I shall sit down on the pavement when I’m tired
And gobble up samples in shops and press alarm bells
And run my stick along the public railings
And make up for the sobriety of my youth.
I shall go out in my slippers in the rain
And pick flowers in other people’s gardens
And learn to spit.
You can wear terrible shirts and grow more fat
And eat three pounds of sausages at a go
Or only bread and pickle for a week
And hoard pens and pencils and beermats and things in boxes.
But now we must have clothes that keep us dry
And pay our rent and not swear in the street
And set a good example for the children.
We must have friends to dinner and read the papers.
But maybe I ought to practice a little now?
So people who know me are not too shocked and surprised
When suddenly I am old, and start to wear purple.
I remember my mum being read ‘the Rules’ about how she should dress, way back in the 60s and 70s. She resisted her own mum’s rules, but not so much my dad’s- he is still very controlling of the way she should dress, hem length, necklines etc. I used to be very introverted and shy, and worried about the way I looked, and like most women, now regret that I didn’t flaunt it while I had it!
These days, I really don’t give a damn, and as long as I think it appropriate for the situation [eg workwear v. beachwear], then I wear it. Red hat and all!
PS. There’s quite a movement these days, of course, re body shaming and body policing. Rules that say ‘you should wear this’ or ‘you shouldn’t wear that’ are considered as buying in to a rather misogynistic way of thinking… we are hypnotised by media into thinking we should all at least TRY to look taller, thinner, less lumpy.
Knowing what colours work for you is, in my opinion, more useful than trying to obey other fashion rules. Proportion, colour, balance yes, no minis or short sleeves because your flesh is starting to sag, a resounding ‘NO’. There’s an internet meme which I really love: ‘How to get a bikini body. Get a bikini. Put it on your body.’
…and get a red hat!
we did the Prufrock poem in school – and I understood some of it then, I always loved the rhythm of it and it has stayed with me, (but not all of it so thank you for the reminder to visit it again). Lovely post, and similarly I always feel that you should wear what you are comfortable and confident in, and dress like you mean it – I have had to confront that I don’t like my skirts so short now, so the hemline has dropped and inch and a half, but I don’t feel compromised….. Its good to always revisit what suits what doesn’t as we change over the years and so does our style, I do think that everyone should always check their posture as this is one thing I have notice deteriorates in so many people, and clothes make less sense then.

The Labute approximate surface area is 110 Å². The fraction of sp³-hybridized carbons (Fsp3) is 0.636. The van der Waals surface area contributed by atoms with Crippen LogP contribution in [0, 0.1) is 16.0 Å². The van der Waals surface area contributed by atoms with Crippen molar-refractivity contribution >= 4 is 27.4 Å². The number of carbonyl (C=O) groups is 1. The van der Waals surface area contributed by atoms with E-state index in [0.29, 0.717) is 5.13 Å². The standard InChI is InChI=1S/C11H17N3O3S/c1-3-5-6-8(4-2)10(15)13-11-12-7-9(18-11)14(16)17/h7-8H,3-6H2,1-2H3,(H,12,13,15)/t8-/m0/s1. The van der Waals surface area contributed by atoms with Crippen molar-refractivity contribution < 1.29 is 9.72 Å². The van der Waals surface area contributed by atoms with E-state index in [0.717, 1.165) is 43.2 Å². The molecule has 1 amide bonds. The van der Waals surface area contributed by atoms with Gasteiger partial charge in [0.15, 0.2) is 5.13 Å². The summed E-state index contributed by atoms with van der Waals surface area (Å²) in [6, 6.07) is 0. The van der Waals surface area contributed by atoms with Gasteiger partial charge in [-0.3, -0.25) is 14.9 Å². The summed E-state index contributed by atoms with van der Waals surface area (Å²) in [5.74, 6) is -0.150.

Great post Kate. I have only recently come to the conclusion that I want to be individual and jusst wear what makes me happy. It’s hard but I am getting there. Prufrock is one of my favourite poems too.
I’ve always loved the Prufrock poem but now I’m mid 40s and middle aged it has more resonance. I’ve always dressed a little bit differently and I’ve always been willing to stick my neck out and speak up & have no plans on stopping so whilst I’ve given up on shorts- they don’t suit me- I’ll keep wearing lots of colour and a 70s silhouette and keep my hair very long. Great blog post.
I never expected my comment to become the subject of a blog post! Thanks for this Kate, really interesting to read your take on this, and that of your commenters as well. I’d not heard the Ozwald Boateng quote before, but it’s something I aspire to. Unfortunately I often find myself in the “ordinary” camp, particularly at weekends with jeans and the like… I will try and spice things up a bit, and might even wear a hat!
Why do we fear being different more than we fear being ordinary?